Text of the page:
WEDNESDAY, 5 JUNE 2013
GIs: oriGIn and the Bordeaux Declaration
Via MARQUES Linked In Group member Massimo Vittori comes news of the Declaration of Bordeaux, 20 May 2013, of oriGIn, the Organisation for an International Geographical Indications Network. This declaration seemed sufficiently interesting and important for us to post on Class 46, which reproduces the text in full:
The members of the Organization for an International Geographical Indications Network (oriGIn), honored by the presence and opening speech delivered at the Bordeaux General Assembly by Mr. Stephane Le Foll – French Minister of Agriculture – agreed to adopt the following Declaration:
- we encourage the Members of the World Trade Organization (WTO) to make clear and significant progress toward the effective multilateral protection of GIs at next Ministerial Conference to be held in Bali in December 2013;- Meanwhile, we ask the Internet Corporation for Assigned Names and Numbers (ICANN) to conform its regulations on generic top-level domains (gTLDs) to the internationally accepted rules on Intellectual Property Rights (IPRs) and, therefore, fully consider GIs as prior rights deserving protection in case of irregular use in gTLDs;- We would like to congratulate the World Intellectual Property Organization (WIPO) Working Group on the reform of the Lisbon Agreement on the Protection of Appellations of Origin and Their International Registration, for its proposal to amend the Agreement, extending its scope of application to GIs and providing for a single and ambitious level of protection for both Appellations of Origin and GIs. In this respect, we welcome the Working Group recommendation that the Lisbon Union Assembly approve at its 2013 session the convening of a diplomatic conference in 2015 for the adoption of a Revised Lisbon Agreement, .and we encourage the WIPO Member States to work along the lines proposed by the Working Group.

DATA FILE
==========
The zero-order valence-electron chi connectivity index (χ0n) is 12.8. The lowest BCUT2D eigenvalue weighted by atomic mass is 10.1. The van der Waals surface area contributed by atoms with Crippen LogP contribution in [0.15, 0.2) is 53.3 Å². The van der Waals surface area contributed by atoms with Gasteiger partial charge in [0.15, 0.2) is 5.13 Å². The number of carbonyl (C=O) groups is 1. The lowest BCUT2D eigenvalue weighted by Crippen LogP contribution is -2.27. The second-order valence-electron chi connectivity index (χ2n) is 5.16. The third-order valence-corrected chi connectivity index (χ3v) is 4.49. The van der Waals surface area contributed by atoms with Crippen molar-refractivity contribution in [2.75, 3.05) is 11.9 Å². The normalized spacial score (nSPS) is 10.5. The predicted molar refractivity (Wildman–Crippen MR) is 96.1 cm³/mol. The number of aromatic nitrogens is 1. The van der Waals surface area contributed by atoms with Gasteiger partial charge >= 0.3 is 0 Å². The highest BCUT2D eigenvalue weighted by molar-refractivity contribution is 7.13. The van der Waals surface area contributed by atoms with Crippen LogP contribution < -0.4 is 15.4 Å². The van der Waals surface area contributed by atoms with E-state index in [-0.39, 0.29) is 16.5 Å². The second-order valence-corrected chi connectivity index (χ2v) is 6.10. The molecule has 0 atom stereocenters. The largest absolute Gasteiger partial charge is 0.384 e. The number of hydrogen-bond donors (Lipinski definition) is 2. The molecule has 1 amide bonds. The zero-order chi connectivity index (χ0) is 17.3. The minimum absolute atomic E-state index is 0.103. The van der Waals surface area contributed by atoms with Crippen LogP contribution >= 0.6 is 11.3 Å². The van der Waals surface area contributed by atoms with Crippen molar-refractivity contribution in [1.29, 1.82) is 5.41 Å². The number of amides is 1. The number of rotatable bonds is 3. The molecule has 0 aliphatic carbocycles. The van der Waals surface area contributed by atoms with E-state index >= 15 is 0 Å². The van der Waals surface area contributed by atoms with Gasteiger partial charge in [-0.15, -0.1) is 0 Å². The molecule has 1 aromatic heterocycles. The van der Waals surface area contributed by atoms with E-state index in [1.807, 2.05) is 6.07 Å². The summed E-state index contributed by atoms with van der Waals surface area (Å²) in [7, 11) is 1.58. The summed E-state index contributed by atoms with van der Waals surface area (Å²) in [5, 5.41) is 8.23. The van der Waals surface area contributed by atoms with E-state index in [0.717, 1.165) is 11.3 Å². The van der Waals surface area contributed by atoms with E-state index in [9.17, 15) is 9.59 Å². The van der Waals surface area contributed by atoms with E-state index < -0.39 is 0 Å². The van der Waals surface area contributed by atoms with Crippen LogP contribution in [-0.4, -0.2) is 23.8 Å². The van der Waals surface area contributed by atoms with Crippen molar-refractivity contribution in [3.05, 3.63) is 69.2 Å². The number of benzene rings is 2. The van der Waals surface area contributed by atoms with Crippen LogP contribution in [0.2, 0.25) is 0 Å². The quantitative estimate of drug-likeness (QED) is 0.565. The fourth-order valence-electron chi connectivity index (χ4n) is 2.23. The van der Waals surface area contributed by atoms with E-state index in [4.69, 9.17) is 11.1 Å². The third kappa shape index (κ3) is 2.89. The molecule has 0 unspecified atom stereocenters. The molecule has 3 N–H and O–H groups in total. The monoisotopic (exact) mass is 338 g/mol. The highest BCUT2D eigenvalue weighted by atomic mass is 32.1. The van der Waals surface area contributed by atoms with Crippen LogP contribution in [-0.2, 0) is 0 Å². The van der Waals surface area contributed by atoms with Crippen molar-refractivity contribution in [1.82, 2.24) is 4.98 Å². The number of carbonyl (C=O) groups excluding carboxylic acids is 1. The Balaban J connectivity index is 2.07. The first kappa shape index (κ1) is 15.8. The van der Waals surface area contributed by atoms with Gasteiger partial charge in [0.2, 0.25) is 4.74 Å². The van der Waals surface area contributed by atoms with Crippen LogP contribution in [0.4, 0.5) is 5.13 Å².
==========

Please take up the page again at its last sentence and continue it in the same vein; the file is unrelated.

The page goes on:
Moreover, we welcome the recent publication by the European Commission of a Study on GIs for non-agricultural products in the EU, which oriGIn contributed to finalize. Such study clearly highlights the huge potential of non-agricultural GIs in Europe. As a result, we encourage the European institutions to work in the following years on the establishment of a sound community legal framework providing non agriculture GIs with an effective protection against misappropriations and counterfeiting.
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